4 Steps To Creating A Budget
Dreams and big ideas are what bring progress to our world. Dreams are what great achievements and giant leaps for humanity begin as. If it weren’t for dreamers we wouldn’t be driving around every day in metal cans at 85 mph (yes, we all know speed limits are suggestions.) and humanity would have never reached the moon or cured small-pox. Regardless of how fantastic your goals are or how mind-blowing your idea is, without a plan of action and the funds to make it happen, your hard work could collapse quickly. Poor money management has claimed many companies that the world thought were invincible. Enron, Toys R Us, Blockbuster, Kmart, and Comet all failed because of poor management- either from unpaid taxes, poor cash flow management or subpar money management in general.
It is incredibly important to know where your money is coming from and where it is going. Unfortunately it is a step that many start up’s skip right over, out of eagerness to get to work or from laziness. Either way, poor budgeting is actually the downfall of over 80% of businesses each year. Plans can fail and mistakes happen. In fact, 1 in 4 entrepreneurs fail at least once before they achieve success. That is expected, but don’t let your dreams fall apart from such a foolish mistake as not creating a budget.
- Add up your income-
Depending on the type of company you own and your business model, you may have one or many sources of income. For example, a professional musician may be bringing in money from recording sessions, gigs and/or sales royalties. The average traditional retailer may only have one- i.e. sales. However you make your money, the first step to creating a good budget is determining your sources of income and figuring out how much you are bringing in each month.
- Determine fixed and variable costs-
Let’s face it, this is the part we don’t like to talk about. Incurring expenses, spending money on investments and paying bills for day to day operations should actually be encouraging though. You are doing it! You are spending money to make your business grow! Knowing where your money is going, however, a necessary part of setting yourself up for success. To do this, refer to your freshbooks, quickbooks or good old bank statements and add up all of the debits from your account each month. It is also important to factor in variable costs. One basic example of a variable expense would be your electric bill. Depending on your usage each month you will pay a certain amount. We suggest finding the highest bill and using that to calculate in your budget.
- Set aside funds for emergencies and unexpected costs-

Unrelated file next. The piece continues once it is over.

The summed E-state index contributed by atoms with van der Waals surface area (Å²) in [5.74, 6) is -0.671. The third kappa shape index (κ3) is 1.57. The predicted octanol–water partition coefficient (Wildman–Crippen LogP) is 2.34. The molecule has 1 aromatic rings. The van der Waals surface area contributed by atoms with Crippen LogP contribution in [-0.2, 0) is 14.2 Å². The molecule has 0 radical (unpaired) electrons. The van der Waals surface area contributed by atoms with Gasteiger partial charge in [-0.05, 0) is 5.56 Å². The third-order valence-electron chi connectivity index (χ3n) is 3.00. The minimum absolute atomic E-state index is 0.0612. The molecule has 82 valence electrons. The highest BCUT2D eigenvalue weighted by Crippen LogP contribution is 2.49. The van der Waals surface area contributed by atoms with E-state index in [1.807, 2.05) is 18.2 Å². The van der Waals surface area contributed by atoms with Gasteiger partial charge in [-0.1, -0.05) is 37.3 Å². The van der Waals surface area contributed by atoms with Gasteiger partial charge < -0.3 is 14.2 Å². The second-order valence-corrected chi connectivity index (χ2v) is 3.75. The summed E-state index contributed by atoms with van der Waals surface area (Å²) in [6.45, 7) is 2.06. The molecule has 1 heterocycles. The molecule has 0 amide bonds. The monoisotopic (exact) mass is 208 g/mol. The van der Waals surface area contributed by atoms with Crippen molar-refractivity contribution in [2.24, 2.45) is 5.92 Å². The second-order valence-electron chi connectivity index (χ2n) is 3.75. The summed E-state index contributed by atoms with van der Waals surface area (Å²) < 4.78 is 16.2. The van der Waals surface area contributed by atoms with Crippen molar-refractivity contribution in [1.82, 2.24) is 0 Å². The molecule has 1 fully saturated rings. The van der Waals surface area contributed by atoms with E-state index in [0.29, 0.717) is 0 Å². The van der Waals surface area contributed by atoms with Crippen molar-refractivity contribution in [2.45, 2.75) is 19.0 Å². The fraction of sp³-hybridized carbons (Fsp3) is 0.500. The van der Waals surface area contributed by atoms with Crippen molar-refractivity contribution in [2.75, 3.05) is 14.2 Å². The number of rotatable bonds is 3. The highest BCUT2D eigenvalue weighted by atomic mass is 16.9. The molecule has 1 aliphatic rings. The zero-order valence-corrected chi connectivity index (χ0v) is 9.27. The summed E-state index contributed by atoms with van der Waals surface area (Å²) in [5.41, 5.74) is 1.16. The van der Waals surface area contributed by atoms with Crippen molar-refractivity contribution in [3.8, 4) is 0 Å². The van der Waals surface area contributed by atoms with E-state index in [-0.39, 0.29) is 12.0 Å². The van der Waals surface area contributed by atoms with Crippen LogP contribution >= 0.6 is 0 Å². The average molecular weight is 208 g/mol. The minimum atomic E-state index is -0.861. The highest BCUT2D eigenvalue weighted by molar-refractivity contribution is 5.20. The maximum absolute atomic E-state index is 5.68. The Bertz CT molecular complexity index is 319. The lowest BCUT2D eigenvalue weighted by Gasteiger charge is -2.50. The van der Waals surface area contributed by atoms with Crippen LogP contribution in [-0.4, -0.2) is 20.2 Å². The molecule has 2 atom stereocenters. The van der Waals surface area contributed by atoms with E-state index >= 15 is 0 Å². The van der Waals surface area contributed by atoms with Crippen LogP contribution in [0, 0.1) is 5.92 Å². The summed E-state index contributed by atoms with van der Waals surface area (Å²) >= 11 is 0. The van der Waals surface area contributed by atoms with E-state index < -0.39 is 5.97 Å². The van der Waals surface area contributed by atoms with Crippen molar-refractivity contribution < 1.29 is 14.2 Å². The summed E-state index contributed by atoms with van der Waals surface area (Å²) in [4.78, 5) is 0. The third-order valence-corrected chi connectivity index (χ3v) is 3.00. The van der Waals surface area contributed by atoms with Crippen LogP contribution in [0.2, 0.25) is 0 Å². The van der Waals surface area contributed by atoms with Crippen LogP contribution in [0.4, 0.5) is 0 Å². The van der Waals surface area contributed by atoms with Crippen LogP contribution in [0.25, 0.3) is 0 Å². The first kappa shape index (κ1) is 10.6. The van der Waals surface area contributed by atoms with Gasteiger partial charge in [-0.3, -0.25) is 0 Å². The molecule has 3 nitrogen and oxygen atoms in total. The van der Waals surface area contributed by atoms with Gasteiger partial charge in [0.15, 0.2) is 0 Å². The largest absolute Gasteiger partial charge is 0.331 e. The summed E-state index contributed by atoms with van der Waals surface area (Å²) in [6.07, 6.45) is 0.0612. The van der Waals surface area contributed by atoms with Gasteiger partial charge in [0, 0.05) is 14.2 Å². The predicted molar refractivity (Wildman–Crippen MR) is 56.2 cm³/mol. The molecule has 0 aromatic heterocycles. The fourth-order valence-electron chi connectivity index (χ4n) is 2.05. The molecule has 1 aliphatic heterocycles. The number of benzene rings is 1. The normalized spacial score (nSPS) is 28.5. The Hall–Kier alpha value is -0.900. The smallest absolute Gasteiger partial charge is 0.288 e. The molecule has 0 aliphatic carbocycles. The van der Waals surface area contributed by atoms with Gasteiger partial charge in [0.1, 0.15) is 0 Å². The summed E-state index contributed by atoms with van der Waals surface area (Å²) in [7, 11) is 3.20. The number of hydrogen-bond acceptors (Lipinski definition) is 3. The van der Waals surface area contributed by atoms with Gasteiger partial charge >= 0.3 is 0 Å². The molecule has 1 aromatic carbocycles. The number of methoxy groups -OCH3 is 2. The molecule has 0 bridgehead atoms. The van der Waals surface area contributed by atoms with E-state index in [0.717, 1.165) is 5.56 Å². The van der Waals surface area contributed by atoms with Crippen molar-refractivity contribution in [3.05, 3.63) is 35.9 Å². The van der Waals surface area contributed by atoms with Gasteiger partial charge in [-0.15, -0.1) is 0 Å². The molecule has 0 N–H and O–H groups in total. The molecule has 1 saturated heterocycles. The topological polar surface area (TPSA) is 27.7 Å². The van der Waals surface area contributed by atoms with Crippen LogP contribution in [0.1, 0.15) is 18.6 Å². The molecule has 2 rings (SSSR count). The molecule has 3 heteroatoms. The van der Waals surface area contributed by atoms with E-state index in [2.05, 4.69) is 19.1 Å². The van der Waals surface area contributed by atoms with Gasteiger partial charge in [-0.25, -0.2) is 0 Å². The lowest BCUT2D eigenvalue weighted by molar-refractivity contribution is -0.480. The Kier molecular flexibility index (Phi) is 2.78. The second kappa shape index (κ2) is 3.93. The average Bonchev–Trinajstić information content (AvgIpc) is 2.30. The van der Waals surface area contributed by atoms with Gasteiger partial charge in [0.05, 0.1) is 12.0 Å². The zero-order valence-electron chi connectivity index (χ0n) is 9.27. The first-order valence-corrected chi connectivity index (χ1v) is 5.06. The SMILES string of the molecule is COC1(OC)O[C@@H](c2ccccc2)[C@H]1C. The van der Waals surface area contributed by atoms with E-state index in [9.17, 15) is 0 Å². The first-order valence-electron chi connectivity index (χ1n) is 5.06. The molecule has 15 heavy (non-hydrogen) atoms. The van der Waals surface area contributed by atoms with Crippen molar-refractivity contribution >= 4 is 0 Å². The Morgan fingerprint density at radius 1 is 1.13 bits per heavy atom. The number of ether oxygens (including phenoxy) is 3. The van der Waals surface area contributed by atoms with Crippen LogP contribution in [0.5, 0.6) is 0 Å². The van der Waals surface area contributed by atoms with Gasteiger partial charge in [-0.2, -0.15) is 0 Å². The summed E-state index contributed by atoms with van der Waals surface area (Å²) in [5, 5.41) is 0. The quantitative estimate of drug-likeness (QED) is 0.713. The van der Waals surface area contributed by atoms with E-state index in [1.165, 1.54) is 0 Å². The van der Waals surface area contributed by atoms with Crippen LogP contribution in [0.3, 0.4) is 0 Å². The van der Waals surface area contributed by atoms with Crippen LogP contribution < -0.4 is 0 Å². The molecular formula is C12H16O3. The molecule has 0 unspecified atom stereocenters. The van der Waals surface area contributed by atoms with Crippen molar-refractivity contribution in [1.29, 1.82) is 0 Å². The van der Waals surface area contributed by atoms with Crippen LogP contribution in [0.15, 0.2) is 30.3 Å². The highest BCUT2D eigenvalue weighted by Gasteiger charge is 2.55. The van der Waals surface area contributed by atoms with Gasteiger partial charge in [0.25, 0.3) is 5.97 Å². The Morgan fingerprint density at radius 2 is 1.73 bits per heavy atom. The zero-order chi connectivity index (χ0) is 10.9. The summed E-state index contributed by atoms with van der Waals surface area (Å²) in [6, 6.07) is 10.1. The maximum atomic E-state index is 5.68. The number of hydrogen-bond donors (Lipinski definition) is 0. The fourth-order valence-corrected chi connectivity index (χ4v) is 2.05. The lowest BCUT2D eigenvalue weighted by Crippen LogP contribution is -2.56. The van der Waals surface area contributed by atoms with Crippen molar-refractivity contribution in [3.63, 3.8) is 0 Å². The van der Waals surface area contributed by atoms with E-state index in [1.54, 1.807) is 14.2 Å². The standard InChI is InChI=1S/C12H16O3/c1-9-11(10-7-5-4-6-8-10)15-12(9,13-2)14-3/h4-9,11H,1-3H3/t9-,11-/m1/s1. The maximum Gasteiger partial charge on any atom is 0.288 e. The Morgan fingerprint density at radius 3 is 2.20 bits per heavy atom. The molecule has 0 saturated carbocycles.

The tides always turn, equipment breaks, and emergencies happen. Setting aside a certain amount each month into a reserve to handle such events could be the only thing keeping your ship from sinking in difficult times. Seasonal ebbs and flows in business should also be accounted for. For example, construction companies tend to experience a drop in business around the holidays but a spike in warmer months. Retailers experience a massive rush of sales during the holidays but the surge tends to slow soon after the new year. If you plan accordingly then these seasonal trends wont negatively affect the health of your company. Great advice from Ptmoney.com is that, “Most experts agree that you need at least $1000 in an emergency fund to start, but you should aim for 3-6 months worth of expenses. Once you have a cushion of cash to insulate you from life’s expensive difficulties, you’ll be able to focus on keeping your monthly budget in order.”
- Calculate your estimated profit (or loss)-
After you have added up assets, income, loans and expenses you can calculate your estimated profit or loss. With this information you will be more prepared to make smart decisions and spending goals for your business. Although it’s not what anyone wants to see, Entrepreneur estimates that businesses making a new product take at least three years on average to become profitable. Getting started requires a lot of investing to become a strong enough company to be successful.
While it is something that many dreamers dread to deal with, a solid budget should actually be freeing, instead of a chain that keeps your funds locked up tight. When you plan correctly you can see exactly what next steps you can afford to make. At Omnis, we can help with all of your accounting, budgeting and bookkeeping needs. Many small business owners are outsourcing their bookkeeping because it’s more cost-efficient than an in-house hire and more time-efficient than trying to do it themselves. Our remote services are completely flexible, meaning you can hire us for as much or as little time as you need. Contact us today to get started on the journey to getting your dream job back and let us handle the rest!